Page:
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John O | February 2019

Researchers create thermoelectric device from cellulose to convert waste heat into electricity

By Josh Perry, Editor


Researchers at the Institute of Materials Science of Barcelona, Spain (ICMAB-CSIC) created a new thermoelectric paper from cellulose and carbon nanotubes to convert waste heat into electricity for IoT sensors, according to a report from the institute.


Researchers in Barcelona have created thermoelectric paper. (ICMAB-CSIC)


The cellulose was grown through bacteria in the lab with small amounts of carbon nanotubes added. The researchers claim that this makes the process sustainable and environmentally-friendly. In addition, this material offers flexibility to cover devices where the waste heat is in unusual forms or large areas.


According to the report, bacteria was dispersed in a water solution containing sugars and carbon nanotubes and that created the nanocellulose fibers. The result is a mechanically-resistant, flexible material that has high electrical conductivity. It also has higher thermal stability than thermoelectric materials formed from synthetic polymers, performing at temperatures as high as 250°C.


There are no toxic elements to the material, which makes it easily recyclable, and researchers demonstrated that the thickness, color, and transparency of the material can all be tuned.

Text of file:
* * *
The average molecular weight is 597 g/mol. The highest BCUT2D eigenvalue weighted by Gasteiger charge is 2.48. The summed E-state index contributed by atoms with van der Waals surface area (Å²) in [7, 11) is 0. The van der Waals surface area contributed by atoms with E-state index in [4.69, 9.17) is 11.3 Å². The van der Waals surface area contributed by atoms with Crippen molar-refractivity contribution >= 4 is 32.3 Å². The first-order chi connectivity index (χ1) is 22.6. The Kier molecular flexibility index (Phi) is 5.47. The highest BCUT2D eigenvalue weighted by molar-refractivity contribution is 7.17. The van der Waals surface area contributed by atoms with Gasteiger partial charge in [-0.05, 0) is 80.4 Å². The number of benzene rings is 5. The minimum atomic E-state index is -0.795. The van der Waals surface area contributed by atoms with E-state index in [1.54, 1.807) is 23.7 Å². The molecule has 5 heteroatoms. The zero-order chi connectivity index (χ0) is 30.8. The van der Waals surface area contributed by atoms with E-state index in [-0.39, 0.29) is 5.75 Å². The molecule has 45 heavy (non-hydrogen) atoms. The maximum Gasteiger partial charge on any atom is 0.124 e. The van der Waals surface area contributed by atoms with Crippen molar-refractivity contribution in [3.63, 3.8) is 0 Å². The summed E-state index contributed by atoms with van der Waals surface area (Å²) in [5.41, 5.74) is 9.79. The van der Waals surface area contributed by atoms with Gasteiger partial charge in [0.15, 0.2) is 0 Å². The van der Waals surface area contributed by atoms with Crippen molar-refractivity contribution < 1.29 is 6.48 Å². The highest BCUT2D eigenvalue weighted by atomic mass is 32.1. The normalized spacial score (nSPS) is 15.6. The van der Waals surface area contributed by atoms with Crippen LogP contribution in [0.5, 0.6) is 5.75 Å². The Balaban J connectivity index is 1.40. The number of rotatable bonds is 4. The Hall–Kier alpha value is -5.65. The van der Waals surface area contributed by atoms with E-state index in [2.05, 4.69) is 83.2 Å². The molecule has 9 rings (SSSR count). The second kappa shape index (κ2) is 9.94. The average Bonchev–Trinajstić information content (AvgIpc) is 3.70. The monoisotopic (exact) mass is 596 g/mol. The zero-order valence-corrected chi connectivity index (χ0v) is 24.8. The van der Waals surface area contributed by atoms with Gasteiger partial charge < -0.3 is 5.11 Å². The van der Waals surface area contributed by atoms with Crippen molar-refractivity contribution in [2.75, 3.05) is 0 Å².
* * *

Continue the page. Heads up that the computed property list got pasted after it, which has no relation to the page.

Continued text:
The research was recently published in Energy and Environmental Science. The abstract read:


“Waste heat to electricity conversion using thermoelectric generators is emerging as a key technology in the forthcoming energy scenario. Carbon-based composites could unleash the as yet untapped potential of thermoelectricity by combining the low cost, easy processability, and low thermal conductivity of biopolymers with the mechanical strength and good electrical properties of carbon nanotubes (CNTs).


“Here we use bacteria in environmentally friendly aqueous media to grow large area bacterial nanocellulose (BC) films with an embedded highly dispersed CNT network. The thick films (≈10 μm) exhibit tuneable transparency and colour, as well as low thermal and high electrical conductivity.


“Moreover, they are fully bendable, can conformally wrap around heat sources and are stable above 500 K, which expands the range of potential uses compared to typical conducting polymers and composites. The high porosity of the material facilitates effective n-type doping, enabling the fabrication of a thermoelectric module from farmed thermoelectric paper.


“Because of vertical phase separation of the CNTs in the BC composite, the grown films at the same time serve as both the active layer and separating layer, insulating each thermoelectric leg from the adjacent ones. Last but not least, the BC can be enzymatically decomposed, completely reclaiming the embedded CNTs.”

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